Gospel By Gaslight

If gaslighting is “a form of manipulation that seeks to sow seeds of doubt in a targeted individual or members of a group, hoping to make targets question their own memory, perception, and sanity,” then religious fundamentalism (of several sorts, although my experience is specifically with Christian fundamentalism, and other forms may vary) is a particularly insidious form of mass gaslighting.

Although I no longer hold to any particular faith, I continue to believe that the problem is fundamentalism, rather than any particular flavour of religion in its moderate form.  I do recognize that faith can have a positive effect in peoples’ lives, and has the potential to teach a certain amount of goodness and morality that people can otherwise be too self-absorbed or indifferent to learn of their own accord.  But fundamentalism, often a hardline, literalist interpretation of scripture(s) in a way that is intended to override a person’s own thoughts, experiences and inner sense of reality, easily fits the bill of spiritual gaslighting.  Fundamentalism, in its authoritarian insistence on flatly denying anything contrary to its specific interpretation of faith, its reliance on often contradictory (or at least vague and unclear) scripture, and in its refusal to adapt when quantifiably true information becomes known, can then only possibly destabilize a person’s sense of self and delegitimize their whole sense of what is true.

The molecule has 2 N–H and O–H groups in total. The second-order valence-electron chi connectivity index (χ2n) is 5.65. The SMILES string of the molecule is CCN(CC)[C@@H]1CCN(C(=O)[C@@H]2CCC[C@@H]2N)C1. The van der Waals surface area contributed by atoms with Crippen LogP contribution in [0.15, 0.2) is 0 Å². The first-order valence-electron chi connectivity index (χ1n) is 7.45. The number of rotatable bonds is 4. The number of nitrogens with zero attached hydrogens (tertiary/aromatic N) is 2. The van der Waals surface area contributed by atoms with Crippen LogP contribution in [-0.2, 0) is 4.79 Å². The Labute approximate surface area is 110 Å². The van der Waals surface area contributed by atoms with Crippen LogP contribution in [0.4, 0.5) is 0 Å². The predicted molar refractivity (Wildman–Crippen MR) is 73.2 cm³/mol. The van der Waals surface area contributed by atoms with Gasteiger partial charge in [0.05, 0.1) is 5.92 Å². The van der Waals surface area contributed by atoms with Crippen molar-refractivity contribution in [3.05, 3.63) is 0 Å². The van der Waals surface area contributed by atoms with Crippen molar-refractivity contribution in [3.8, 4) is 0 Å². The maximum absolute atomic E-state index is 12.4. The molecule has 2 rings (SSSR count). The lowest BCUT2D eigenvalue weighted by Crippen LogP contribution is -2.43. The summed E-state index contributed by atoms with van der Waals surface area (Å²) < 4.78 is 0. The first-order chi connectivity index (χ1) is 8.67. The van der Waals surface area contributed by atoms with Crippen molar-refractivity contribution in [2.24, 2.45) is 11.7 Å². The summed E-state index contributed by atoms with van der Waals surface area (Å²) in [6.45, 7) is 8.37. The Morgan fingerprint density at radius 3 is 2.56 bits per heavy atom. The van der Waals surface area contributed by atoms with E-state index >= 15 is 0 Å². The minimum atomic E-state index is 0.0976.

My own experience gave me endless examples of this, each of which had to be dismantled in a process that took years and left me bitter and angry when all was said and done.  I had been raised Catholic at first, but then from the age of 7 until I was 17, I, my mother and sister began attending a Protestant church that was so radical it was kicked out of the Pentecostal Assembly.  That church was seen as one of the more modern of its day, but that didn’t make it progressive as a result: the sell was loving, but there was no shortage of absolutes and militant edicts to be confronted with, requiring entire changes of life, and threats of rejection or divine consequences for failure.